As you think of the title, Food Scientist, you probably expect that they all work in food factories; whether in the lab or on the production floor. But what if you love the idea of combining your knowledge about food and science yet you are not drawn to working in a food factory setting? Is there anything else that you can do? The answer is yes. Several industries and services provide support for food processing companies. Product support may include packaging materials, ingredients, equipment, enzymes, stabilizers, and other chemicals. Services may include laboratory testing, inspection, auditing, and consulting. Here are four food science job titles I’ve had that did not require work in a factory.

Laboratory Technician

I worked as a Laboratory Technician right after leaving college with an associate of science degree in general agriculture; a degree I completed in Portland, Jamaica. I was employed with a government food research institute, responsible for developing new value-added products and providing food processing technology transfer to entrepreneurs. It was a fun job, especially having the opportunity to run interesting product development trials, particularly working with oyster mushroom. I also enjoyed helping with food processing training in our pilot plant, and the chance to travel to factories across the island to inspect canning equipment for compliance with food safety laws. During my time as a laboratory technician, I had the amazing opportunity to travel to India to study flour milling technology in Mysore, Karnataka where I lived for over a year.

Food Inspector

I served as food Inspector at a government regulatory agency responsible for enforcing food laws. In this role, I got to travel to many food processing factories to inspect their operations for compliance with local food laws and regulations. This job was much like what an FDA inspector would do in the US. Later, the job expanded to include food safety and labelling compliance enforcement in retail facilities and ports of entry.

Consultant

I spent the next year working independently as a food safety trainer and consultant. This position combined my knowledge in food science, food safety, and food production with my experience in training. It provided great flexibility with my time and opportunities to travel even more. This job was the most challenging than any one I did previously since it involved running a business which I never did before. Make sure that you are ready for this before you jump into it. Much more work and time is required when you are working for yourself than when you are working for someone else.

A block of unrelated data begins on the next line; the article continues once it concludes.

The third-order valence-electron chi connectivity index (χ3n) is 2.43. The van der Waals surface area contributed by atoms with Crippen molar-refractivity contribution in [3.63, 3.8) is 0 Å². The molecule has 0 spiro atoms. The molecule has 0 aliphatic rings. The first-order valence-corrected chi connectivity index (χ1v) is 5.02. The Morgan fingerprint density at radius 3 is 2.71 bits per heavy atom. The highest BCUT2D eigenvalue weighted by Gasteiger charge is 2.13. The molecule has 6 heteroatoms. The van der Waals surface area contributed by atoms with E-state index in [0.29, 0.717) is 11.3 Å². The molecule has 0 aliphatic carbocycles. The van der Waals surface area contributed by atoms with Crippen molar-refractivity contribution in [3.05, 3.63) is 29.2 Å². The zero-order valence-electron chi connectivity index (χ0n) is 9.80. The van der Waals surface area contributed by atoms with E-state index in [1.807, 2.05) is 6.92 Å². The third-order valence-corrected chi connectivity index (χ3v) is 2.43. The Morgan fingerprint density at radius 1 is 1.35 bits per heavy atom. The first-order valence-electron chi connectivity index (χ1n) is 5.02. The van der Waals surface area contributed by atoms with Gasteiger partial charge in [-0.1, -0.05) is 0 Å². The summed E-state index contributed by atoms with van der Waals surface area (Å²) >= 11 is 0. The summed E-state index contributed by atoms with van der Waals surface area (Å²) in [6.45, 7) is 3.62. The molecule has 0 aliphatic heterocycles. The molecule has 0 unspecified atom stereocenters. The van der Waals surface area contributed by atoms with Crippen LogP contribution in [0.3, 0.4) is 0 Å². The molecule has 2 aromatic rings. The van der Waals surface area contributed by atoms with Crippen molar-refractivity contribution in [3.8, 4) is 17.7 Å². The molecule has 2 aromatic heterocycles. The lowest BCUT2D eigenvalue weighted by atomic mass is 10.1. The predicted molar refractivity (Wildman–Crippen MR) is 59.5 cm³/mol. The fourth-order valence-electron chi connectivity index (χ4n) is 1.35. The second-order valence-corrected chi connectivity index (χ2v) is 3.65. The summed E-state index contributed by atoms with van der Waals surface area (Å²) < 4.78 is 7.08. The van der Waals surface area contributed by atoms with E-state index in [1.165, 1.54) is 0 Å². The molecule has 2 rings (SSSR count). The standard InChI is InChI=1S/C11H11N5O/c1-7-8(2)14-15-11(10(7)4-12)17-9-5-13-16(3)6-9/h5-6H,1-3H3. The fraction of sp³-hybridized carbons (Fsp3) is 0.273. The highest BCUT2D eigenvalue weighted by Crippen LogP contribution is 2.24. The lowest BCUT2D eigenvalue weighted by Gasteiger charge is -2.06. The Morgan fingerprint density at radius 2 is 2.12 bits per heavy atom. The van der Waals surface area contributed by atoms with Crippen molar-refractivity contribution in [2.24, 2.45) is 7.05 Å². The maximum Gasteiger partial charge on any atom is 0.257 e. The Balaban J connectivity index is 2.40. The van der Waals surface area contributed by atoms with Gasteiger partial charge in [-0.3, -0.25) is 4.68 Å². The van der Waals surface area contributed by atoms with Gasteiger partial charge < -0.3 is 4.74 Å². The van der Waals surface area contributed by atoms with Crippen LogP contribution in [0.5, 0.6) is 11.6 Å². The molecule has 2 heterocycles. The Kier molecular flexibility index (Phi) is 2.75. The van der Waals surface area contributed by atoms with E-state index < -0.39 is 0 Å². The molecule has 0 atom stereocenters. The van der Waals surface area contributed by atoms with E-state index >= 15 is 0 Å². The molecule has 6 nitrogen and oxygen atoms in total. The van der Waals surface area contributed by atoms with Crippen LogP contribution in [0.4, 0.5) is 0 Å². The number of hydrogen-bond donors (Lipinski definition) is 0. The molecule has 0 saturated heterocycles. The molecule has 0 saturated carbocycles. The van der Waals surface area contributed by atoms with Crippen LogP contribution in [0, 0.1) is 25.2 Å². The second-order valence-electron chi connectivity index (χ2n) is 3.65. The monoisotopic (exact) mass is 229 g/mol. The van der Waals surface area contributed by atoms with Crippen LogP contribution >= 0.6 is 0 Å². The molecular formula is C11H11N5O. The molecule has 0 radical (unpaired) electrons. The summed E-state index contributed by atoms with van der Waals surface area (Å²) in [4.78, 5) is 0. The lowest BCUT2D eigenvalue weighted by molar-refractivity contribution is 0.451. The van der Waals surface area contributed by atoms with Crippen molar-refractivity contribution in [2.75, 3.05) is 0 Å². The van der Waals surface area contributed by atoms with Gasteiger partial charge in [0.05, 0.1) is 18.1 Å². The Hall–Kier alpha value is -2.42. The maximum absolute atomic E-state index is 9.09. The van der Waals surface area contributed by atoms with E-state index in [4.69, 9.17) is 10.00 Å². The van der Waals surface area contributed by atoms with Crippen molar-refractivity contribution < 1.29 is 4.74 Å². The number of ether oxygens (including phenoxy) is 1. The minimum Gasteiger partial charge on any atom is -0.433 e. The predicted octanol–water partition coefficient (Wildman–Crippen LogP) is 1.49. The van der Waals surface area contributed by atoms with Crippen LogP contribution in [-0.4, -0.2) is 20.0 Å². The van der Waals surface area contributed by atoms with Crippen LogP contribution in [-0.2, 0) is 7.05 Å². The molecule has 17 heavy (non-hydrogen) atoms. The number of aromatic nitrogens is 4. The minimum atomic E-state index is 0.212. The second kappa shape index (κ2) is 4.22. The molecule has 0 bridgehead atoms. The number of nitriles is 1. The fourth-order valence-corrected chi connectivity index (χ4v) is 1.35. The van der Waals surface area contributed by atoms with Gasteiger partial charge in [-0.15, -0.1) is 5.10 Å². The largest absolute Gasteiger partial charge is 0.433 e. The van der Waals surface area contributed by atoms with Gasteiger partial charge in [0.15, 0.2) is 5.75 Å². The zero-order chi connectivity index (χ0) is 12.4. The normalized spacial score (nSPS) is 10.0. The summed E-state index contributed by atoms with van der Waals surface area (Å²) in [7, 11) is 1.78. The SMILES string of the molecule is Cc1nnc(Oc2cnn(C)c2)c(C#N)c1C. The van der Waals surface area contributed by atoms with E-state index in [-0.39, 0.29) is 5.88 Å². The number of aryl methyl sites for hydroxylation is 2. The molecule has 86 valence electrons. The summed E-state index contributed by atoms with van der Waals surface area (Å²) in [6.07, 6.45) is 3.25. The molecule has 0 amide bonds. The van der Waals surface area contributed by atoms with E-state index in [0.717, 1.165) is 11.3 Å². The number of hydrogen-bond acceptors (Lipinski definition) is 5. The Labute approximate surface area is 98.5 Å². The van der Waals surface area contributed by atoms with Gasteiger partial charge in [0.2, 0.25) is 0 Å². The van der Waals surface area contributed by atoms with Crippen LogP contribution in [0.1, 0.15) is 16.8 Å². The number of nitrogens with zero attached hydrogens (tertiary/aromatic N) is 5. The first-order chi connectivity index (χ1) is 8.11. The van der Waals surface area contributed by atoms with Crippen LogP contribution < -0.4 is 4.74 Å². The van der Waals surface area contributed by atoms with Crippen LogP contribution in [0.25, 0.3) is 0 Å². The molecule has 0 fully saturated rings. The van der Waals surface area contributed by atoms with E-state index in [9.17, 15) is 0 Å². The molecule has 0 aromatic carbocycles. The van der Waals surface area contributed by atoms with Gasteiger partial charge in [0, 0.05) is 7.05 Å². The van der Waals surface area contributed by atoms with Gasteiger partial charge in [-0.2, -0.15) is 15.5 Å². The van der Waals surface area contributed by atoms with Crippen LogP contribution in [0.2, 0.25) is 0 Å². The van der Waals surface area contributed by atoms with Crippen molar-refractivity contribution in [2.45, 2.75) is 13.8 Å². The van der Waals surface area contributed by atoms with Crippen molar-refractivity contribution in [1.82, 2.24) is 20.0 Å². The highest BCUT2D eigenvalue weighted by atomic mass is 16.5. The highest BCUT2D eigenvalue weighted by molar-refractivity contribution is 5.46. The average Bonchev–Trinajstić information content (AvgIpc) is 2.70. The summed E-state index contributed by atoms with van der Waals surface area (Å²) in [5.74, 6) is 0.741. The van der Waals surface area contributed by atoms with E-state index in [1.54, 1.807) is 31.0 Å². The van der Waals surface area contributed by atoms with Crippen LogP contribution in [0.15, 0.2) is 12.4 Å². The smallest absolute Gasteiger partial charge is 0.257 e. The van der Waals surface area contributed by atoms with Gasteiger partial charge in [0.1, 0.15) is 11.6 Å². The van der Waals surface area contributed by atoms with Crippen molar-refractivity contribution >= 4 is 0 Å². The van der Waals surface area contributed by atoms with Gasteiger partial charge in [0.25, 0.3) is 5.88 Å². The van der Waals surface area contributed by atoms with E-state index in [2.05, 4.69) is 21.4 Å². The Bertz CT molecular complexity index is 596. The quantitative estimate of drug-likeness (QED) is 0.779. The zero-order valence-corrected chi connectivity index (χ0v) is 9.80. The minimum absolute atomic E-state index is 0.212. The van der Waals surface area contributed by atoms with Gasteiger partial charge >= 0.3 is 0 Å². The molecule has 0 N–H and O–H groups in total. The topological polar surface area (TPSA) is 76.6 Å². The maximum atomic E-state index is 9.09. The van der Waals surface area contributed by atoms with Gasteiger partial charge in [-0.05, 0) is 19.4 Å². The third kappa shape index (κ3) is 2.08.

Instructor

After a short consulting stint, I accepted the position of Instructor at a vocational institution, training students in basic food technology skills to prepare them for the food industry. This completed about 12 years of service to the food industry in Jamaica without ever having to work permanently in a factory. At this point I migrated to the US to pursue my undergraduate degree in food science, which also led me to a PhD in cereal science. I now serve as Associate Professor at Wright State University where I teach several courses including the biology of food, human nutrition, and biochemistry.

Diverse food science opportunities

Conclusion

You don’t have to work in a factory setting after you graduate with a degree in food science. Several opportunities exist in the allied food industry. You may conduct research in a private or government food laboratory, work with a regulatory agency to inspect food facilities, consult, or teach like I did. What line of work can you think of, or have you done that does not require work in a food factory? Comment below.

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Courtney Simons
Courtney Simons
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Courtney Simons is a food science professor. He holds a BS degree in food science and a Ph.D. in cereal science from North Dakota State University.